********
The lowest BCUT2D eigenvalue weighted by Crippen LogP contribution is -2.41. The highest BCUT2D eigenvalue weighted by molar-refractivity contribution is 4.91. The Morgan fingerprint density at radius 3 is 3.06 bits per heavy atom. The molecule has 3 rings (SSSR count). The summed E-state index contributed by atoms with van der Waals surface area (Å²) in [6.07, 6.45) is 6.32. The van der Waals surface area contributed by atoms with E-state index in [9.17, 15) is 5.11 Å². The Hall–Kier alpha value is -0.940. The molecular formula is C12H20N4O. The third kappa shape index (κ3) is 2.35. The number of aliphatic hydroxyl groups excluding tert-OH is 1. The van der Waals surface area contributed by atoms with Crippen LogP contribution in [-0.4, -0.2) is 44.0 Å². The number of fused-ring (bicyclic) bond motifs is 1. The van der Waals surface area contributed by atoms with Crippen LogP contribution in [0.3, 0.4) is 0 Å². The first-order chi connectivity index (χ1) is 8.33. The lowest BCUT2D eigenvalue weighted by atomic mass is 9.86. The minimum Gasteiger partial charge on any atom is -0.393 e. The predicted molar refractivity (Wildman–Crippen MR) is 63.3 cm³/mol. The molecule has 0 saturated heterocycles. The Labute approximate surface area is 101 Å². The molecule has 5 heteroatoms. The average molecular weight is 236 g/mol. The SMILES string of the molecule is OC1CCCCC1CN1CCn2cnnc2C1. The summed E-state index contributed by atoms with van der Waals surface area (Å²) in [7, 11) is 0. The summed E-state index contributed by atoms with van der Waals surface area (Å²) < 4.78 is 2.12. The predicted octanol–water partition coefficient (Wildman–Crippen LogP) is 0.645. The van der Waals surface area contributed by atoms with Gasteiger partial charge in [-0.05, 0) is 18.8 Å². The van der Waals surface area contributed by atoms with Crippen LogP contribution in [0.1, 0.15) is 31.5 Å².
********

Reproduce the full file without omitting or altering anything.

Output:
The lowest BCUT2D eigenvalue weighted by Crippen LogP contribution is -2.41. The highest BCUT2D eigenvalue weighted by molar-refractivity contribution is 4.91. The Morgan fingerprint density at radius 3 is 3.06 bits per heavy atom. The molecule has 3 rings (SSSR count). The summed E-state index contributed by atoms with van der Waals surface area (Å²) in [6.07, 6.45) is 6.32. The van der Waals surface area contributed by atoms with E-state index in [9.17, 15) is 5.11 Å². The Hall–Kier alpha value is -0.940. The molecular formula is C12H20N4O. The third kappa shape index (κ3) is 2.35. The number of aliphatic hydroxyl groups excluding tert-OH is 1. The van der Waals surface area contributed by atoms with Crippen LogP contribution in [-0.4, -0.2) is 44.0 Å². The number of fused-ring (bicyclic) bond motifs is 1. The van der Waals surface area contributed by atoms with Crippen LogP contribution in [0.3, 0.4) is 0 Å². The first-order chi connectivity index (χ1) is 8.33. The lowest BCUT2D eigenvalue weighted by atomic mass is 9.86. The minimum Gasteiger partial charge on any atom is -0.393 e. The predicted molar refractivity (Wildman–Crippen MR) is 63.3 cm³/mol. The molecule has 0 saturated heterocycles. The Labute approximate surface area is 101 Å². The molecule has 5 heteroatoms. The average molecular weight is 236 g/mol. The SMILES string of the molecule is OC1CCCCC1CN1CCn2cnnc2C1. The summed E-state index contributed by atoms with van der Waals surface area (Å²) in [7, 11) is 0. The summed E-state index contributed by atoms with van der Waals surface area (Å²) < 4.78 is 2.12. The predicted octanol–water partition coefficient (Wildman–Crippen LogP) is 0.645. The van der Waals surface area contributed by atoms with Gasteiger partial charge in [-0.05, 0) is 18.8 Å². The van der Waals surface area contributed by atoms with Crippen LogP contribution in [0.1, 0.15) is 31.5 Å².